Conferences and similar events can provide linguistic accessibility to a diverse audience via interpretation, which can be consecutive or simultaneous, and, with the recent expansion of the use of RSI, can even take place at a distance from the speaker, the audience, or both.
One traditional approach to conference interpretation is consecutive interpretation. Consecutive interpretation is a service that involves the speaker speaking a message in the source language, while the conference interpreters take notes. This is followed by a pause during which the interpreter speaks the message in the target language. This can work well when active participation by the audience is not critical or time-sensitive, and it may allow the interpreter to more accurately render small nuances in the speaker’s language, for example.
By contrast, simultaneous interpretation occurs at the same time that the source language speaker is speaking, often through a headset worn by the speakers of the target language. It focuses on conveying the speaker’s meaning to the audience, so quickly that it is almost as though the speaker is speaking the target language. This has the benefit of avoiding a pause before some of the audience understands what was said. This could make a big difference, for example, in avoiding an awkward silence when the speaker says something intended to provoke a strong emotion, such as awe or laughter.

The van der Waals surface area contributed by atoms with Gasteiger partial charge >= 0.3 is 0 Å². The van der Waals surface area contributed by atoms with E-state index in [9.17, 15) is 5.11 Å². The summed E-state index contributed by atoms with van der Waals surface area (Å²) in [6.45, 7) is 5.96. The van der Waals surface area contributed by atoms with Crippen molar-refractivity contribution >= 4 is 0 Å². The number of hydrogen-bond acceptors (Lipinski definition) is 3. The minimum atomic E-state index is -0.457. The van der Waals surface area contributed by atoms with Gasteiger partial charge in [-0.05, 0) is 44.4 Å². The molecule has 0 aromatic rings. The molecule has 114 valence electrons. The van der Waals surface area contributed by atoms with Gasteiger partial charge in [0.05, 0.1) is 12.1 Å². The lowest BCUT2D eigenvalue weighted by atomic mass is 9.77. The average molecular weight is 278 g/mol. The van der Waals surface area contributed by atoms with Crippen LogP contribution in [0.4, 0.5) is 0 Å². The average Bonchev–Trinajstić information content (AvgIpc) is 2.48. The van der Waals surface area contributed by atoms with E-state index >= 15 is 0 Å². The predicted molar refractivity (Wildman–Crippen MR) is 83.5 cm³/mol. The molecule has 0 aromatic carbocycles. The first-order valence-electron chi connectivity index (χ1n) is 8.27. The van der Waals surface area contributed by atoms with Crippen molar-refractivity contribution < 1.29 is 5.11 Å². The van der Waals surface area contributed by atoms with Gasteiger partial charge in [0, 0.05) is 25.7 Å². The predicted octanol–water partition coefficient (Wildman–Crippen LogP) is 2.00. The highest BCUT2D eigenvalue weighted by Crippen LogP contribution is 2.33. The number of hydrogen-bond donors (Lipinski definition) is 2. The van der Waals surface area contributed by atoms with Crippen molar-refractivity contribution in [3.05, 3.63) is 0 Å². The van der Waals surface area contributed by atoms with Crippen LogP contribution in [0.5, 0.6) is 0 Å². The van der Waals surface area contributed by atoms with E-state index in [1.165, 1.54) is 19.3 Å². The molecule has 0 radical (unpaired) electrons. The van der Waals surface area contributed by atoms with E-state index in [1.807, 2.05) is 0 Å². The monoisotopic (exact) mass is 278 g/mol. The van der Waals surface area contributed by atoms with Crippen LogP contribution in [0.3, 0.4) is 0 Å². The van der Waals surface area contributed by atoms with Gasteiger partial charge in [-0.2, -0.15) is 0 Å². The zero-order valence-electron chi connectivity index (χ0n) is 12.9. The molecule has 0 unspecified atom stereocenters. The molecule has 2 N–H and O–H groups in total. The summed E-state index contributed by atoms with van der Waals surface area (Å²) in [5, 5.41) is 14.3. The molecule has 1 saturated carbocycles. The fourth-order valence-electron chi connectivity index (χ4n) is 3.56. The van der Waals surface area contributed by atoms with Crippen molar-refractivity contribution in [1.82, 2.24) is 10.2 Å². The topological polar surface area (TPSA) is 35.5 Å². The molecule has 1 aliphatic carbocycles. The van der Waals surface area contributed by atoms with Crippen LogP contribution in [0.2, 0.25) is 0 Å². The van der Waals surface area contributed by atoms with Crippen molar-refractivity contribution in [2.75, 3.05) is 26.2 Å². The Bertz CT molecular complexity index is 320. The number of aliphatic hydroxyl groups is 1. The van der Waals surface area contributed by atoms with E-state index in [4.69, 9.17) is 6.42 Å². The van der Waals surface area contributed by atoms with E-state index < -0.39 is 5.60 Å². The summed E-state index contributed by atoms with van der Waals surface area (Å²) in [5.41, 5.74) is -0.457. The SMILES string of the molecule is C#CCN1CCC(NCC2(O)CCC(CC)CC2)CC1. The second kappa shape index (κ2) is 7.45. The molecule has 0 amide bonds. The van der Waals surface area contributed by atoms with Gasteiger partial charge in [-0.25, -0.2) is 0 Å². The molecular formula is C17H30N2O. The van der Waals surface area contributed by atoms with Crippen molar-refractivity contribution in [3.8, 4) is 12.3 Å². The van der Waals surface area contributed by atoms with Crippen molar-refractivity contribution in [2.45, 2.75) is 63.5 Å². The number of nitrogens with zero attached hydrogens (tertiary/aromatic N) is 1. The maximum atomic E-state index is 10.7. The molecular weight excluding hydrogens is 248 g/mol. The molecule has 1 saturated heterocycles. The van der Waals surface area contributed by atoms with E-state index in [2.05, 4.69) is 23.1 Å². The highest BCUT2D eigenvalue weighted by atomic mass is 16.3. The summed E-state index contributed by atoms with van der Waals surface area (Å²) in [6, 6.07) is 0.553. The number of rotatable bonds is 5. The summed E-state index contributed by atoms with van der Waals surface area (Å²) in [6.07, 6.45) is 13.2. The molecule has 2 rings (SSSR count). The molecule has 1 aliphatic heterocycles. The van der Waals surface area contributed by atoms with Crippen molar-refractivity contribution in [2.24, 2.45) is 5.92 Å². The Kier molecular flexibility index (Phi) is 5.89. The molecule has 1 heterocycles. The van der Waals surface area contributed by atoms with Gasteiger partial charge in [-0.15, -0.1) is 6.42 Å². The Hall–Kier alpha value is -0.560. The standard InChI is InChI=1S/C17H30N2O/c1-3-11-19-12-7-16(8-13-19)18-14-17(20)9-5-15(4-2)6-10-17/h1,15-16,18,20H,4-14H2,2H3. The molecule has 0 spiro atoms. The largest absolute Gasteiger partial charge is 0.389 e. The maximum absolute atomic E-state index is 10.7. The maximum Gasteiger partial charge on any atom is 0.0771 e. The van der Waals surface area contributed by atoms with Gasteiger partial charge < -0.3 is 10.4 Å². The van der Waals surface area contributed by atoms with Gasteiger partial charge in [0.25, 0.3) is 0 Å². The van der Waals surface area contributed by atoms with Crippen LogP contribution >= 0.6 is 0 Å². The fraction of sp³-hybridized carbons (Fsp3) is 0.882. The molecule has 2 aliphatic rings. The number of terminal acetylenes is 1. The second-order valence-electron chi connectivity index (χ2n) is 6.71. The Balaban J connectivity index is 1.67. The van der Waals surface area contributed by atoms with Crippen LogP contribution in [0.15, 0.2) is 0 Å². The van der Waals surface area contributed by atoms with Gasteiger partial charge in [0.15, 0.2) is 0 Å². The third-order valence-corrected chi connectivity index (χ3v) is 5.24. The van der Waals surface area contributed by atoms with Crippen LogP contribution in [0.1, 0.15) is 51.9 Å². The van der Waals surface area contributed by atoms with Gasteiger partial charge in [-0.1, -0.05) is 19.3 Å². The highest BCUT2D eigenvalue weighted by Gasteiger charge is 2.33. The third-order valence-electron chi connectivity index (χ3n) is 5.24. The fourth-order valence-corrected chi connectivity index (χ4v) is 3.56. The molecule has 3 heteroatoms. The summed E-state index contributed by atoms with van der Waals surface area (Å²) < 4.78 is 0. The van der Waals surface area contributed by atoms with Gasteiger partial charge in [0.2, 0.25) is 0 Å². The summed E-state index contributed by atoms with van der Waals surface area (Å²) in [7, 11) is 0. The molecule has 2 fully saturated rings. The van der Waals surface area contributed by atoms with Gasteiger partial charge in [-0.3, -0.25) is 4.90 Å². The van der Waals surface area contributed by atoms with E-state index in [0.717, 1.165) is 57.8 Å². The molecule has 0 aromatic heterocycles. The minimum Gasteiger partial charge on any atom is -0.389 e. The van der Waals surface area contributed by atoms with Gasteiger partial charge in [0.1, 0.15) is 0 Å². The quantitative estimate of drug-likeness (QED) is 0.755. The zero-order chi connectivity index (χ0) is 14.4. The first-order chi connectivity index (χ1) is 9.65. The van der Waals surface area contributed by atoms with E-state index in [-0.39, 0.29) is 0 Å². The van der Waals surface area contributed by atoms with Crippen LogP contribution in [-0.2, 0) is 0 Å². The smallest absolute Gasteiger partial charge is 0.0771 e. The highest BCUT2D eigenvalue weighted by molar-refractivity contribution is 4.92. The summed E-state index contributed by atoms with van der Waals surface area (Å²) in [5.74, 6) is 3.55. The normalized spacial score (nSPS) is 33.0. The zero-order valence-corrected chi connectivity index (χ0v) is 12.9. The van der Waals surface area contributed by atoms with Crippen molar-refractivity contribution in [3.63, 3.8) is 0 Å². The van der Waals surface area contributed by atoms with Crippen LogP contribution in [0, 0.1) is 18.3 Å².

Simultaneous interpretation can also make it easier for audience members to share their ideas with the speaker in a collaborative environment. For a conference where the exchange of information must take place at the speed of thought, simultaneous interpretation is often the best option. However, for traditional simultaneous interpretation, the speaker, the interpreter, and the audience tend to be in the same physical location. Remote Simultaneous Interpretation opens up the possibility of receiving the benefits of simultaneous interpretation at a distance.